Prior to 2018, pesticide poisoning was responsible for 12% of all suicides in Taiwan. In February 2018, Taiwan introduced a first stage ban on paraquat – a highly toxic pesticide that is lethal when ingested – restricting its import and production. This was followed by a complete ban in February 2020.
Since the initial ban was brought in, there have been calls to lift the regulation, with claims that it would have no effect on suicide. An evaluation of the ban’s impact on suicide is therefore essential.
CPSP collaborated with the National Taiwan University in Taipei to explore the impact of Taiwan’s paraquat bans on suicide rates.
A study into the early impact of the 2018 paraquat ban, restricting import and production, has shown that it has led to a fall in pesticide suicides.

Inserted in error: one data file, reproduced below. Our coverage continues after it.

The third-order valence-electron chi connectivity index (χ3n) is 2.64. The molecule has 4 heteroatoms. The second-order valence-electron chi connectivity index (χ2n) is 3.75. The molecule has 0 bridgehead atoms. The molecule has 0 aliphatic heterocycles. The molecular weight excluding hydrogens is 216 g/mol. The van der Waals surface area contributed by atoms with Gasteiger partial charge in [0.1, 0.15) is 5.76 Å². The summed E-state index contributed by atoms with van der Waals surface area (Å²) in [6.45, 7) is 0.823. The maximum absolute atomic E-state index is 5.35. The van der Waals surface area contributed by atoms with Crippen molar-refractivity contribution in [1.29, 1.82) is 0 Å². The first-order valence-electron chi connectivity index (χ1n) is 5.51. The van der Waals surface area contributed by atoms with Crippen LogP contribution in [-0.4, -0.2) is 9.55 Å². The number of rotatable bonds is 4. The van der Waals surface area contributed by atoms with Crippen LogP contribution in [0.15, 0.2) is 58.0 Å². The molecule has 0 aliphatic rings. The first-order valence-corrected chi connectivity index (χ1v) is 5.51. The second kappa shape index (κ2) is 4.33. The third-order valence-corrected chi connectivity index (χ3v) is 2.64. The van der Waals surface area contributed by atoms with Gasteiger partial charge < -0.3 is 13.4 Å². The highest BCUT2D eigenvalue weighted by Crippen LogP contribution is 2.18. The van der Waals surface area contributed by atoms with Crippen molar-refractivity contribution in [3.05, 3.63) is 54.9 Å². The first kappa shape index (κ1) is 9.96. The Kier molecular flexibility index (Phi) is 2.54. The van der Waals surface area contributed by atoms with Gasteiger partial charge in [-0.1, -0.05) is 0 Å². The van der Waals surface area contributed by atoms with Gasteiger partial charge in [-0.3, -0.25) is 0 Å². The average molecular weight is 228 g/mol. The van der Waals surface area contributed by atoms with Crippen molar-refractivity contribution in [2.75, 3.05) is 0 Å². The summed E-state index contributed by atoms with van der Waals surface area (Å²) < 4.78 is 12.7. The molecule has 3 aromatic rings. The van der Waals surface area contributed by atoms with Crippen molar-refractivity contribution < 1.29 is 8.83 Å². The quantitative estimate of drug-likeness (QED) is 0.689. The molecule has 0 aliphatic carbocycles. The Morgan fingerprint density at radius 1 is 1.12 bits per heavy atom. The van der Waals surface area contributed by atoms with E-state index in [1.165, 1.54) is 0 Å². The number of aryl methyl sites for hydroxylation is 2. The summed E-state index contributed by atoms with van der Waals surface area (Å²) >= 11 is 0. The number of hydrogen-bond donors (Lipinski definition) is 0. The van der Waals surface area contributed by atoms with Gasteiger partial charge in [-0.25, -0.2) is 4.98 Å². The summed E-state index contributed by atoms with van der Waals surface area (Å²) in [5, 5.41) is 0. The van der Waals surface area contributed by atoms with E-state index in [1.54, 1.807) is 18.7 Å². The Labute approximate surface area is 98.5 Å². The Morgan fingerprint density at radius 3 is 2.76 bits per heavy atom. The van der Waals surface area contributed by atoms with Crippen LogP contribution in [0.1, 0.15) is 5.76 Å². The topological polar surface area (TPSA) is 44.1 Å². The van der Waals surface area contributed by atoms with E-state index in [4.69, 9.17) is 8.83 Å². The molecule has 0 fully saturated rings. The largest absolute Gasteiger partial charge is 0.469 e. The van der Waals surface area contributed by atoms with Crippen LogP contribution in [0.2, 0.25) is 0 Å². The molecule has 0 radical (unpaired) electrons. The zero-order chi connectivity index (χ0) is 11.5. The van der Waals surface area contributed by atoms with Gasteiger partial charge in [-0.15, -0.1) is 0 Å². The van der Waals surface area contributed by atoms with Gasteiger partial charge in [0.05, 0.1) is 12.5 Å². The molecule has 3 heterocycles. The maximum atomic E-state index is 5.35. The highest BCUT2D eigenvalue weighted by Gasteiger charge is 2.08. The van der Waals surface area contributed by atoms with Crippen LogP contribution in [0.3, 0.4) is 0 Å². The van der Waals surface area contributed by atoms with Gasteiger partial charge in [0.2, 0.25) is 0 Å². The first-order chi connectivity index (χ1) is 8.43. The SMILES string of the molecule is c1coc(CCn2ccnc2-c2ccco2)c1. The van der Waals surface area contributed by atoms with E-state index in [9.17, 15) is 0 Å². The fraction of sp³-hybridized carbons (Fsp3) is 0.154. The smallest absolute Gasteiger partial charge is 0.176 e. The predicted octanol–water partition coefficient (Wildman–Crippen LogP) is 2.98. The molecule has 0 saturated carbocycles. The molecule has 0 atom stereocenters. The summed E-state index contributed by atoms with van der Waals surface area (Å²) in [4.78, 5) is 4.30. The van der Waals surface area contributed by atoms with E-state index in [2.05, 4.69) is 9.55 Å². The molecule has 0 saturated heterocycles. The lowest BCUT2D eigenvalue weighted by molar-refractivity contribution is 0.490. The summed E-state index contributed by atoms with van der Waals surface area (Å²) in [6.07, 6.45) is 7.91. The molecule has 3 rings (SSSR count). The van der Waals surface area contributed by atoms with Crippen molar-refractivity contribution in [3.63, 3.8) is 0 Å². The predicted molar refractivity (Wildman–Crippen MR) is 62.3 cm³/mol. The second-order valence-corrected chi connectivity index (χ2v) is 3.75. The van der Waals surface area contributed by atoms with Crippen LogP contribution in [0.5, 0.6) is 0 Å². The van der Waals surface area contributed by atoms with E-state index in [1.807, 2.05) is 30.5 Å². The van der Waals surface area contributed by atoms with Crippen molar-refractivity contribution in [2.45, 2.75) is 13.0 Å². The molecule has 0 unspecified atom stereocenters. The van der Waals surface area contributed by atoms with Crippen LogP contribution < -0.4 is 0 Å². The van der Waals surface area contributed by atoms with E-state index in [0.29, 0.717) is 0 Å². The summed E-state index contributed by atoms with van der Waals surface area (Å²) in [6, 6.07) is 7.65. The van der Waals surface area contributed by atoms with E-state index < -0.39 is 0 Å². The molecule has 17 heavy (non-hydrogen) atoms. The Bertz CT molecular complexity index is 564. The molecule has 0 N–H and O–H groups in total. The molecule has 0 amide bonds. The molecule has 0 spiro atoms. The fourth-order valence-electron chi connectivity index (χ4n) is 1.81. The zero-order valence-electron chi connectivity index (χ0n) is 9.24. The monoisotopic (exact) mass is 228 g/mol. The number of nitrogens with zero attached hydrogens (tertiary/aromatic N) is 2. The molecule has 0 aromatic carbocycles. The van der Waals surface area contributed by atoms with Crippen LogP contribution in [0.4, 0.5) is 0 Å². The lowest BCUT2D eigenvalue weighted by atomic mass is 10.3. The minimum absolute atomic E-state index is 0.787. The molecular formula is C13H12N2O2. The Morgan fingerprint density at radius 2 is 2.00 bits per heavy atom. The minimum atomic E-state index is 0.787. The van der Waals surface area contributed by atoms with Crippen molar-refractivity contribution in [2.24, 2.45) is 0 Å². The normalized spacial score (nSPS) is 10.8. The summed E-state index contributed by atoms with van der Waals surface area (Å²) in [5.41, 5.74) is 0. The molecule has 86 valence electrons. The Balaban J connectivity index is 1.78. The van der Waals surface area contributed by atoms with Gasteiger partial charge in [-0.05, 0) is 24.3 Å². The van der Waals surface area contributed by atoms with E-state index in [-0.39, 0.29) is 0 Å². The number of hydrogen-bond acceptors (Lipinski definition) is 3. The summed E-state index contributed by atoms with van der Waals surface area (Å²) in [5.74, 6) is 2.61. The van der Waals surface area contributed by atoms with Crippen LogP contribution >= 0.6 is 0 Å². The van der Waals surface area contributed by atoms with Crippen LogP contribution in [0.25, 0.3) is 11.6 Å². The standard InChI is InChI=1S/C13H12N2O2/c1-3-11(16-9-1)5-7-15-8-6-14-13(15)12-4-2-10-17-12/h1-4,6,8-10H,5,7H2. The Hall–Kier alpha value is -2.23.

Researchers have examined data on suicide rates, identifying deaths from pesticide ingestion and, more specifically, from ingesting paraquat. They found that the ban was followed by a 37% reduction in pesticide suicides in 2019, mainly due to a 58% reduction in paraquat suicides. The researchers also found no obvious changes in crop yield, suggesting that agriculture and food production have not been impacted by the ban.
This initial study examined the short-term effect of the 2018 ban. However, it was still legal to sell and use paraquat in 2019, before its complete ban in February 2020. Our partners in Taiwan are now conducting further research to understand the long-term impact of the full ban.
This research was led by Professor Shu-Sen Chang at the National Taiwan University in Taipei